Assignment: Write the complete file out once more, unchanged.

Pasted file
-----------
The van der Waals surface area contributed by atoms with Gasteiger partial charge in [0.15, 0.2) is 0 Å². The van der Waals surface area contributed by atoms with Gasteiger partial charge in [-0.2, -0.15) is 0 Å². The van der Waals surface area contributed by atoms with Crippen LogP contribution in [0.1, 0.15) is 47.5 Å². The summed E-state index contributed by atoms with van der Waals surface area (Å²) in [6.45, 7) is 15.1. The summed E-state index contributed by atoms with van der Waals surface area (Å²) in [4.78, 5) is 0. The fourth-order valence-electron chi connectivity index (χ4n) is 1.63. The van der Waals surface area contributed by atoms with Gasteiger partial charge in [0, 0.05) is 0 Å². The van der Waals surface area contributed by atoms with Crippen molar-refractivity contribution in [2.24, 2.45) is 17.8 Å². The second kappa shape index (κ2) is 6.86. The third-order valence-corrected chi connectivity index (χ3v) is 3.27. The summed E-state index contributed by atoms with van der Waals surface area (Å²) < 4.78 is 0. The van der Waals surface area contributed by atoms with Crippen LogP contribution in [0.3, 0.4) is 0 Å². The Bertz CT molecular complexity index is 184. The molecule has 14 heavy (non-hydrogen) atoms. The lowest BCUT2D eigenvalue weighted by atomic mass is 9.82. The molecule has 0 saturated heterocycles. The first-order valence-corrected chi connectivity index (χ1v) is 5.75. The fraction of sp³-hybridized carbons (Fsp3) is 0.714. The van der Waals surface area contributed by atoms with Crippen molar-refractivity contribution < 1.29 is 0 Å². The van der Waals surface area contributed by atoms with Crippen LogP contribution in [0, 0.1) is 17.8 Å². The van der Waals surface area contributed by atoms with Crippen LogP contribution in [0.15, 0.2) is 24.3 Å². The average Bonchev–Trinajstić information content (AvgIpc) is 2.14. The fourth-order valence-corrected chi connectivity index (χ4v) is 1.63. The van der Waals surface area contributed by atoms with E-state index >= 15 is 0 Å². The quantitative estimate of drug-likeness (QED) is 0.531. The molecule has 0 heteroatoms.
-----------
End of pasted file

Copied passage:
The van der Waals surface area contributed by atoms with Gasteiger partial charge in [0.15, 0.2) is 0 Å². The van der Waals surface area contributed by atoms with Gasteiger partial charge in [-0.2, -0.15) is 0 Å². The van der Waals surface area contributed by atoms with Crippen LogP contribution in [0.1, 0.15) is 47.5 Å². The summed E-state index contributed by atoms with van der Waals surface area (Å²) in [6.45, 7) is 15.1. The summed E-state index contributed by atoms with van der Waals surface area (Å²) in [4.78, 5) is 0. The fourth-order valence-electron chi connectivity index (χ4n) is 1.63. The van der Waals surface area contributed by atoms with Gasteiger partial charge in [0, 0.05) is 0 Å². The van der Waals surface area contributed by atoms with Crippen molar-refractivity contribution in [2.24, 2.45) is 17.8 Å². The second kappa shape index (κ2) is 6.86. The third-order valence-corrected chi connectivity index (χ3v) is 3.27. The summed E-state index contributed by atoms with van der Waals surface area (Å²) < 4.78 is 0. The van der Waals surface area contributed by atoms with Crippen LogP contribution in [0.3, 0.4) is 0 Å². The Bertz CT molecular complexity index is 184. The molecule has 14 heavy (non-hydrogen) atoms. The lowest BCUT2D eigenvalue weighted by atomic mass is 9.82. The molecule has 0 saturated heterocycles. The first-order valence-corrected chi connectivity index (χ1v) is 5.75. The fraction of sp³-hybridized carbons (Fsp3) is 0.714. The van der Waals surface area contributed by atoms with Crippen molar-refractivity contribution < 1.29 is 0 Å². The van der Waals surface area contributed by atoms with Crippen LogP contribution in [0, 0.1) is 17.8 Å². The van der Waals surface area contributed by atoms with Crippen LogP contribution in [0.15, 0.2) is 24.3 Å². The average Bonchev–Trinajstić information content (AvgIpc) is 2.14. The fourth-order valence-corrected chi connectivity index (χ4v) is 1.63. The van der Waals surface area contributed by atoms with E-state index >= 15 is 0 Å². The quantitative estimate of drug-likeness (QED) is 0.531. The molecule has 0 heteroatoms.